05-02-2018

Taking The Temperature Of China’s Oil Products Exports

Against a backdrop of expanding domestic refinery capacity, China has emerged as a more significant exporter of oil products in recent years, with the country’s seaborne exports doubling between 2013 and 2016 to total 36mt. In 2017, while a number of developments contributed to a slower rate of expansion in shipments, China’s seaborne oil products exports still rose to reach a new record.

Turned Up The Heat
In full year 2017, Chinese seaborne exports of oil products grew by 6% to total 39mt, compared to imports of 30mt, and marking the second consecutive year in which China was a net seaborne oil products exporter. The continued rise in exports last year was largely driven by the ongoing oversupply of oil products in China, a situation that has developed following the start up of a significant amount of refinery capacity in recent years, including CNPC’s Kunming Refinery (13mtpa) and CNOOC’s Huizhou Refinery Phase 2 (10mtpa) in 2017, as well as growing output by teapot refiners.

However, the rate of growth in China’s oil products exports in 2017 was much slower than in 2016, when seaborne exports surged by more than 50%. This partly reflected relatively improved downstream demand, particularly for gasoline and diesel in 1H 2017, supported by greater car usage and construction activity. According to the NDRC, China’s oil products consumption grew by 7% in 2017, a similar pace to oil products output.

Regulated Airflow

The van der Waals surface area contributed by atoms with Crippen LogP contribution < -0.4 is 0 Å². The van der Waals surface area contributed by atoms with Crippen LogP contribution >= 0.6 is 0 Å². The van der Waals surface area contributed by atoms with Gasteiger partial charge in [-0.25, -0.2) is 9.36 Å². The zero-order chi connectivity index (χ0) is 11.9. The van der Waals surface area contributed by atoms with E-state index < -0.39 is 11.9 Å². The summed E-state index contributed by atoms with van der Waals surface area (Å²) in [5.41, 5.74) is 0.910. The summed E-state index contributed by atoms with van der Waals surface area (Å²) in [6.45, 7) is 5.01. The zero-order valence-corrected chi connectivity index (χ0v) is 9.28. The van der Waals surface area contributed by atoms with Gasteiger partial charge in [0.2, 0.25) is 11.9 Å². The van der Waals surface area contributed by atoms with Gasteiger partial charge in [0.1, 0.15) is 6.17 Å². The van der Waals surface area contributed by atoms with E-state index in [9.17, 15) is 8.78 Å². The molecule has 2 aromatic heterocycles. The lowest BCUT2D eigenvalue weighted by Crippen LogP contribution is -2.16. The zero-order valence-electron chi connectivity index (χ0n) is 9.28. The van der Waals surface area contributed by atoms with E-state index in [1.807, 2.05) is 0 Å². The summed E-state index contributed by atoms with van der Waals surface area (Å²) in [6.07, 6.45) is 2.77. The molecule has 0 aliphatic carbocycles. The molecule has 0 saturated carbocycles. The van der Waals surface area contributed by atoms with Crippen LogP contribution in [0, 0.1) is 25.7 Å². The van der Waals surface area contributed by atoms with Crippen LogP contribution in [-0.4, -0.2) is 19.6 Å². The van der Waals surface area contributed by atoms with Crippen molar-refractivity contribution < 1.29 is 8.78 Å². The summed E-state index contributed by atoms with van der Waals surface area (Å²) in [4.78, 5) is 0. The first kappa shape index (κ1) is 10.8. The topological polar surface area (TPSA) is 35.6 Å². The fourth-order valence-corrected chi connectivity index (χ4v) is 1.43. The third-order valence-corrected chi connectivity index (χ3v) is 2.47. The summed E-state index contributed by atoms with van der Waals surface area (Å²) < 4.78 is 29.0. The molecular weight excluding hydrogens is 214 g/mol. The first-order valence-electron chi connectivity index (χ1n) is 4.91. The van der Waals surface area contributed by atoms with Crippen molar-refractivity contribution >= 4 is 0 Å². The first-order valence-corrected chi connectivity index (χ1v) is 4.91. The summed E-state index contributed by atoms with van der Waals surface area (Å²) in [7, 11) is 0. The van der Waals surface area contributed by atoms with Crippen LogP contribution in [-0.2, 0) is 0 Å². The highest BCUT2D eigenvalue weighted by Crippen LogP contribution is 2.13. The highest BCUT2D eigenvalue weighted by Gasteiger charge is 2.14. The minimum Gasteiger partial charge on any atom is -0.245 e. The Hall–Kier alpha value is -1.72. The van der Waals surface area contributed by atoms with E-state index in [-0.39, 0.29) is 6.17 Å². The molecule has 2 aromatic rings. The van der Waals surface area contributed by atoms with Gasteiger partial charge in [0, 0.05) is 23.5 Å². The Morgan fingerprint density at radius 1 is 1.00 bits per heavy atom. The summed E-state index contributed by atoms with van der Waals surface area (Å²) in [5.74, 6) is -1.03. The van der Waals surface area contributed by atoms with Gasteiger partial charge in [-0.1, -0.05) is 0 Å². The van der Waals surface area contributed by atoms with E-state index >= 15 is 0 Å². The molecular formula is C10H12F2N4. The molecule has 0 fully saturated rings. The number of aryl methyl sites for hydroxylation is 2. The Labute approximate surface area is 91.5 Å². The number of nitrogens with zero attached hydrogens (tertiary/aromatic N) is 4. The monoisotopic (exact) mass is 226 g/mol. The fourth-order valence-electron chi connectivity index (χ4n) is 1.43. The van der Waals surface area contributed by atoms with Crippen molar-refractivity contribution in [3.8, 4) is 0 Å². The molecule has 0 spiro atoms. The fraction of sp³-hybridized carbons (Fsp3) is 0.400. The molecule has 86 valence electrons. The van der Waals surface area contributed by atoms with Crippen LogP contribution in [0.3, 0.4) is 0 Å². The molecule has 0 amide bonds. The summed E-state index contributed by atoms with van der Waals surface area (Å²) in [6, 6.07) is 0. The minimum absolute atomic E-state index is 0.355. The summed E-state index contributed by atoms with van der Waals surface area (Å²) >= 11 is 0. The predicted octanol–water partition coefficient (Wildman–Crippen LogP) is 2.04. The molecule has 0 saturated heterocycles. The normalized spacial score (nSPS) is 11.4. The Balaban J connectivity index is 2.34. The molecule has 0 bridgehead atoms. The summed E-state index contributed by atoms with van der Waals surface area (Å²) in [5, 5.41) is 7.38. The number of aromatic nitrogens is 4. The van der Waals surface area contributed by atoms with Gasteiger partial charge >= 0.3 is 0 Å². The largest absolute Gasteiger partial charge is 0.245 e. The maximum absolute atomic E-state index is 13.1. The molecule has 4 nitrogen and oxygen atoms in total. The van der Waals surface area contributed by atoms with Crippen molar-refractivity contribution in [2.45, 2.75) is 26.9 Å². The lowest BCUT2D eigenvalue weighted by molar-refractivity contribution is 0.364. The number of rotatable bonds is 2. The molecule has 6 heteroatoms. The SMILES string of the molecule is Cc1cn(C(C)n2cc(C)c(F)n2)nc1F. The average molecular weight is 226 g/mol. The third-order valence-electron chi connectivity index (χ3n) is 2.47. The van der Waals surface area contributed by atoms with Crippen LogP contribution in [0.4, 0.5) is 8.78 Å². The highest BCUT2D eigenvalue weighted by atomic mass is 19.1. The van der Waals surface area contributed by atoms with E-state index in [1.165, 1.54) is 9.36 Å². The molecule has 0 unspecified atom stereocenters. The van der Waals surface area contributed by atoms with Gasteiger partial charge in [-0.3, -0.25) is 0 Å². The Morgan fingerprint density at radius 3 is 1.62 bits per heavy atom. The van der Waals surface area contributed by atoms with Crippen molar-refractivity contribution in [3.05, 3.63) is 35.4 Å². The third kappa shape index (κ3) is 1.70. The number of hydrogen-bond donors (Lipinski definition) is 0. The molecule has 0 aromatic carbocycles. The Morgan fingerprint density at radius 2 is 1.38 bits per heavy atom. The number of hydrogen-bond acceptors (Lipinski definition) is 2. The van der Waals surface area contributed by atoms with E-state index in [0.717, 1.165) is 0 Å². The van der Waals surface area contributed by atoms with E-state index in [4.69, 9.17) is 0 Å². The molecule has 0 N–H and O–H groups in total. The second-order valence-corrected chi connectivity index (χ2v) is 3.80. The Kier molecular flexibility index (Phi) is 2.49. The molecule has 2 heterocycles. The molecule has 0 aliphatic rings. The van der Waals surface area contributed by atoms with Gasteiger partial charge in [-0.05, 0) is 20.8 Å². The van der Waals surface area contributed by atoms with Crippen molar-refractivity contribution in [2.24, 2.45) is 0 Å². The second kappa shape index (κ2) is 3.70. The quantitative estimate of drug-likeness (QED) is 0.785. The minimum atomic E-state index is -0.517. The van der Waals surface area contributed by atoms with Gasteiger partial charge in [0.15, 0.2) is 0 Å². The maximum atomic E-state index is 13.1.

Government policies also had an influence. In 2017, China issued a total of 43mt of oil products export quotas, lower than the 45mt granted in 2016, capping upside to exports. However, the type of granted quotas was different. Historically, the vast majority of China’s oil products exports utilised ‘processing trade’ quotas, where refiners are exempt from taxes on crude imports and oil products exports, but where the volumes and timing of shipments are tightly controlled. While the volume of ‘processing trade’ quotas fell from 45mt in 2016 to 26mt in 2017, quotas for 17mt of ‘general trade’ were granted. ‘General trade’ exports are subject to extra costs, but since late 2016 refiners exporting via this method have been able to obtain some tax rebates. The greater flexibility and potential for larger profits under ‘general trade’ proved attractive to some refiners and helped support the further increase in exports.

Meanwhile, although teapot refiners were granted 1.5mt of export quotas in 2016, low quota utilisation (c.60%) reportedly led to no such allocations being granted in 2017, with oil majors accounting for all of China’s products exports last year.

Burning Bigger?
Looking ahead, there may be further upside potential to China’s oil products exports. While growth in exports stalled for part of 2017, shipments in December surged to a new high, whilst the first batch of export quotas granted in 2018 is up 30% y-o-y at 16mt (all under the terms of ‘general trade’). Domestic oversupply of oil products looks unlikely to be resolved quickly, and the current policy approach seems supportive, although risks remain. Overall, whilst exports grew more slowly in 2017 than in 2016, China’s oil products exports have still continued to play a growing global role.

Source: Clarkson Research Services Limited

 

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